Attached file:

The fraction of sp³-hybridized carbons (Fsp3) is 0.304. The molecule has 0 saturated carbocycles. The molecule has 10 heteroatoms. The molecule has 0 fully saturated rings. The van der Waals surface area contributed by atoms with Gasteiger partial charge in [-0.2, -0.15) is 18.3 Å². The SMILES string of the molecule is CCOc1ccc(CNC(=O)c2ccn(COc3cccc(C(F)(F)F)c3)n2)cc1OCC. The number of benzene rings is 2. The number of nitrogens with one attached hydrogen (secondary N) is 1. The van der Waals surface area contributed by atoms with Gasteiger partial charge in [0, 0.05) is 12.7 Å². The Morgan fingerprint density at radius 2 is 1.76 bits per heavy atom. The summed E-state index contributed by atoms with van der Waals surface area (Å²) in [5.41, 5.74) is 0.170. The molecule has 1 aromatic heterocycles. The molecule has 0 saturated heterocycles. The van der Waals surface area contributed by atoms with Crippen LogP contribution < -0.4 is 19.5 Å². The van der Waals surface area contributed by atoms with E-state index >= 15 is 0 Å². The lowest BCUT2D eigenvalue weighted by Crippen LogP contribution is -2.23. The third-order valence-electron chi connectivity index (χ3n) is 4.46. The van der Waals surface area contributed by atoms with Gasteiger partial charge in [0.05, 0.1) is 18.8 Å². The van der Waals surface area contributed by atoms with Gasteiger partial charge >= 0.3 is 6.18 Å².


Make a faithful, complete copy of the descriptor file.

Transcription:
The fraction of sp³-hybridized carbons (Fsp3) is 0.304. The molecule has 0 saturated carbocycles. The molecule has 10 heteroatoms. The molecule has 0 fully saturated rings. The van der Waals surface area contributed by atoms with Gasteiger partial charge in [-0.2, -0.15) is 18.3 Å². The SMILES string of the molecule is CCOc1ccc(CNC(=O)c2ccn(COc3cccc(C(F)(F)F)c3)n2)cc1OCC. The number of benzene rings is 2. The number of nitrogens with one attached hydrogen (secondary N) is 1. The van der Waals surface area contributed by atoms with Gasteiger partial charge in [0, 0.05) is 12.7 Å². The Morgan fingerprint density at radius 2 is 1.76 bits per heavy atom. The summed E-state index contributed by atoms with van der Waals surface area (Å²) in [5.41, 5.74) is 0.170. The molecule has 1 aromatic heterocycles. The molecule has 0 saturated heterocycles. The van der Waals surface area contributed by atoms with Crippen LogP contribution < -0.4 is 19.5 Å². The van der Waals surface area contributed by atoms with E-state index >= 15 is 0 Å². The lowest BCUT2D eigenvalue weighted by Crippen LogP contribution is -2.23. The third-order valence-electron chi connectivity index (χ3n) is 4.46. The van der Waals surface area contributed by atoms with Gasteiger partial charge in [0.05, 0.1) is 18.8 Å². The van der Waals surface area contributed by atoms with Gasteiger partial charge >= 0.3 is 6.18 Å².